DISCUSSIONS have been going on for many years within the EU about the possibility of introducing one tax system for companies which would apply across the whole of the Union. The UK is less than keen on the latest proposals to come out of Brussels.
The system – referred to as the Common Consolidated Corporate Tax Base or CCCTB – will, as the name suggests, be common to all member states. Instead of each country determining the profits of subsidiaries in its jurisdiction on a standalone basis, profits from EU operations of a multinational would be calculated on a consolidated basis. The tax basis so found is then split between the countries where the group operates according to a formula which would give equal weighting to the location of the physical asset and the location of customers and employees (calculated by number and salary cost).
The EU Commission has always been clear that CCCTB does not involve harmonisation of tax rates. Each member state is free to tax their portion of the consolidated profit at whatever rate they chose.
Proponents of the system say it will simplify compliance for companies and make it easier for small and medium sized businesses to expand abroad: instead of having to apply up to 28 different regimes they would only have to apply one. The EU Commission has even estimated it could save groups up to €700m (£499m) per year in compliance costs.
For governments a CCCTB can have a number of benefits. It would stop groups artificially moving profits from one member state to another to take advantage of the lower tax rates, and it would stop structures designed to take advantage of mismatches in different laws – for example by creating hybrid instruments or double deductions. It would also stop member states using preferential regimes to lure away the tax base of other countries. It would not though stop states competing on tax rates so as to attract real economic activity; indeed it has been suggested it may increase such competition as the effective tax cost of doing business in any one country would become much more transparent as the base to which the statutory rate was applied would be the same.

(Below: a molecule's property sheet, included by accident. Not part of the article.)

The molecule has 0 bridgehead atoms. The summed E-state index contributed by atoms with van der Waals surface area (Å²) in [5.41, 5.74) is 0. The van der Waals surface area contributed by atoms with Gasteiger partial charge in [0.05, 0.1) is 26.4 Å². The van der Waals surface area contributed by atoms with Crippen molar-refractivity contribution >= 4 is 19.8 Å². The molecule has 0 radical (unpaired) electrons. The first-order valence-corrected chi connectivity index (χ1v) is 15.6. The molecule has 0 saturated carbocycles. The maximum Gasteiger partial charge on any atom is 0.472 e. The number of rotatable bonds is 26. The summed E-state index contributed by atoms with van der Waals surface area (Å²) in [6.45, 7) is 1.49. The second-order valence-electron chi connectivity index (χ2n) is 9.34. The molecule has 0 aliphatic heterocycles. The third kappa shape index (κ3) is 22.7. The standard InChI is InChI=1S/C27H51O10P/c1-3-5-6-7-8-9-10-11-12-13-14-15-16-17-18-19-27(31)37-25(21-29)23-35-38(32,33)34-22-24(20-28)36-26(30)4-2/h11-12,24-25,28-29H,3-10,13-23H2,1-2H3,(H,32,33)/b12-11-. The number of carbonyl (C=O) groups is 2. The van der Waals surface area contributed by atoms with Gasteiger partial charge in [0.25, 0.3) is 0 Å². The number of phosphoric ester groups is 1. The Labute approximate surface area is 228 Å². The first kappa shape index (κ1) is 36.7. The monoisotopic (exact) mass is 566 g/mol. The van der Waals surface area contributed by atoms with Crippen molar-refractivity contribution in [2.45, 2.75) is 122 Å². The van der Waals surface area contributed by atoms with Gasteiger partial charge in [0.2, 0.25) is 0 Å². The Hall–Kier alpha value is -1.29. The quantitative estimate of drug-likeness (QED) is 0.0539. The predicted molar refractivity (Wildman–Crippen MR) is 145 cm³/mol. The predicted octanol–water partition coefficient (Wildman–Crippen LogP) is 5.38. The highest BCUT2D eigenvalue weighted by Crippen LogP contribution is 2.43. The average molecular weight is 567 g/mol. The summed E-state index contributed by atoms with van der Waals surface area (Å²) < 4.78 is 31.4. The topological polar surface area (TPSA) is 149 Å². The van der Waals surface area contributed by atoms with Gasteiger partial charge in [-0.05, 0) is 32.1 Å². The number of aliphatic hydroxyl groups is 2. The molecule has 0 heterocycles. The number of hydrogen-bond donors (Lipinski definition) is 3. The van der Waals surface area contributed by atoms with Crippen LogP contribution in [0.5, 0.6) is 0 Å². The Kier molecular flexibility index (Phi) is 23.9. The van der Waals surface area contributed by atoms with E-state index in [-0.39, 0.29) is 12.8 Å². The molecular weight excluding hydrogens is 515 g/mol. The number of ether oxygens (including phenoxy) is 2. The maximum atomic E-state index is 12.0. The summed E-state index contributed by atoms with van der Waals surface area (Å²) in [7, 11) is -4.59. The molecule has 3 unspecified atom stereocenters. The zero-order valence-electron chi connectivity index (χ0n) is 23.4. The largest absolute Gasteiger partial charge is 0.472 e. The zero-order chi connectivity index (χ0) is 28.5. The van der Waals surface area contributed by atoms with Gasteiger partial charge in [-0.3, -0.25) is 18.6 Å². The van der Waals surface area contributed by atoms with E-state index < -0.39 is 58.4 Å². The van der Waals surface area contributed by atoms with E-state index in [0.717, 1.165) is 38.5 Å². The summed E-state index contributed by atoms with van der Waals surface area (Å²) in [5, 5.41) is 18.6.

However, the big disadvantage for governments is they would lose the ability to change the corporate tax regime as they wanted, to provide incentives or to respond to commercial developments and business models. A number of countries, the UK included, therefore have refused to support the proposals and the last round of negotiations stalled in 2011.
Resurrecting the CCCTB
Why then has CCCTB been resurrected and why now? There are a number of reasons but the main driver is within the EU Commission and EU Parliament who see it as a way of preventing tax avoidance and unfair tax competition. This is against the background of the ongoing OECD project on Base Erosion and Profits Shifting (BEPS).
While much work has been done to update transfer pricing rules to make them more effective and there has been a work stream on preferential regimes (notably patent and intellectual property regimes) and unfair tax competition, many commentators believe BEPS has not gone far enough and will not solve the most deep rooted problems. Hence when the EU Commission launched its Action Plan in June it stated that the long term goal was a CCCTB.
There are however two big differences in comparison with the original proposals. It is proposed first to introduce a CCTB; the C that is missing is “consolidated”. The idea is all countries should adopt common tax rules but still tax individual companies within their territories. Therefore there is no need to argue about allocation keys to split a consolidated tax base. This would be a first step and once everyone has got used to it the next stage would be consolidation.
The second change is the CCTB is to be mandatory to avoid companies choosing to elect in or out depending on how it would affect their tax profile.
Some of the multinationals I speak to say they would be happy with CCCTB, or even a unitary tax system applied globally if it could be made to work. They could just pay one cheque and tax authorities could then argue how to split it. The problem is it will take 28 member states to agree it and there is the difficulty of agreeing the formula to split the consolidated profits. The problem multiplies if you try to introduce it on a global basis.
A CCTB avoids the need for formulary apportionment but the downside for corporates is the system would not remove the need for transfer pricing rules or stop countries arguing over their share of the tax pie, so leaving the possibility of disputes and double taxation. Furthermore, countries like the UK are even less likely to accept a mandatory system.
In short therefore, a CCCTB or even a CCTB has some attraction – on paper – but faces many hurdles. We are unlikely to see either implemented in the short or medium term.
Chris Morgan is head of tax policy at KPMG in the UK